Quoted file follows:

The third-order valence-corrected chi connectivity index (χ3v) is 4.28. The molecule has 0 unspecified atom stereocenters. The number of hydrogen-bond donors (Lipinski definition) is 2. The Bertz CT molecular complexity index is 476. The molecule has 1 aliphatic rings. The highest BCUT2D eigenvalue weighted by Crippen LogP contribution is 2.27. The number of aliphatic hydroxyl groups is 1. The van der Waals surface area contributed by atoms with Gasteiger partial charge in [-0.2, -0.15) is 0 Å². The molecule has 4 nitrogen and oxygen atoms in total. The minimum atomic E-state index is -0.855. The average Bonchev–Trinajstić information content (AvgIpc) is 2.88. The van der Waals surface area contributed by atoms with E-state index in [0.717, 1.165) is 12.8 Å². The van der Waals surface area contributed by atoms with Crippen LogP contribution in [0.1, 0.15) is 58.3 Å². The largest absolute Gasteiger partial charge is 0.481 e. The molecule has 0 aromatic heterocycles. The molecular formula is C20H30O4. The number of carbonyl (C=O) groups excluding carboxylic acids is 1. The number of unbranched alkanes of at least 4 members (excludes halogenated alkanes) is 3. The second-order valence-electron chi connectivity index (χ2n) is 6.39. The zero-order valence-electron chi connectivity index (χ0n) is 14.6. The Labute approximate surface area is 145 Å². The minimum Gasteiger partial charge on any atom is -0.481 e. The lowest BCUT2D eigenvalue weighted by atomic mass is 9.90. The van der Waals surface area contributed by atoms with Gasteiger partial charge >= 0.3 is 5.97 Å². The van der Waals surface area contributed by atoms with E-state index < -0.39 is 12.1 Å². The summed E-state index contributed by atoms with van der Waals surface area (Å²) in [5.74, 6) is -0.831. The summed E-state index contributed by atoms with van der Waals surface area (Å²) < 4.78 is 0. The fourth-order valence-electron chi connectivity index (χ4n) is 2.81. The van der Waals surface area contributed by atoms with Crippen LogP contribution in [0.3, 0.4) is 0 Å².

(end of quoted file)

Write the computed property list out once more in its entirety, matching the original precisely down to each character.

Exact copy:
The third-order valence-corrected chi connectivity index (χ3v) is 4.28. The molecule has 0 unspecified atom stereocenters. The number of hydrogen-bond donors (Lipinski definition) is 2. The Bertz CT molecular complexity index is 476. The molecule has 1 aliphatic rings. The highest BCUT2D eigenvalue weighted by Crippen LogP contribution is 2.27. The number of aliphatic hydroxyl groups is 1. The van der Waals surface area contributed by atoms with Gasteiger partial charge in [-0.2, -0.15) is 0 Å². The molecule has 4 nitrogen and oxygen atoms in total. The minimum atomic E-state index is -0.855. The average Bonchev–Trinajstić information content (AvgIpc) is 2.88. The van der Waals surface area contributed by atoms with E-state index in [0.717, 1.165) is 12.8 Å². The van der Waals surface area contributed by atoms with Crippen LogP contribution in [0.1, 0.15) is 58.3 Å². The largest absolute Gasteiger partial charge is 0.481 e. The molecule has 0 aromatic heterocycles. The molecular formula is C20H30O4. The number of carbonyl (C=O) groups excluding carboxylic acids is 1. The number of unbranched alkanes of at least 4 members (excludes halogenated alkanes) is 3. The second-order valence-electron chi connectivity index (χ2n) is 6.39. The zero-order valence-electron chi connectivity index (χ0n) is 14.6. The Labute approximate surface area is 145 Å². The minimum Gasteiger partial charge on any atom is -0.481 e. The lowest BCUT2D eigenvalue weighted by atomic mass is 9.90. The van der Waals surface area contributed by atoms with Gasteiger partial charge >= 0.3 is 5.97 Å². The van der Waals surface area contributed by atoms with E-state index < -0.39 is 12.1 Å². The summed E-state index contributed by atoms with van der Waals surface area (Å²) in [5.74, 6) is -0.831. The summed E-state index contributed by atoms with van der Waals surface area (Å²) < 4.78 is 0. The fourth-order valence-electron chi connectivity index (χ4n) is 2.81. The van der Waals surface area contributed by atoms with Crippen LogP contribution in [0.3, 0.4) is 0 Å².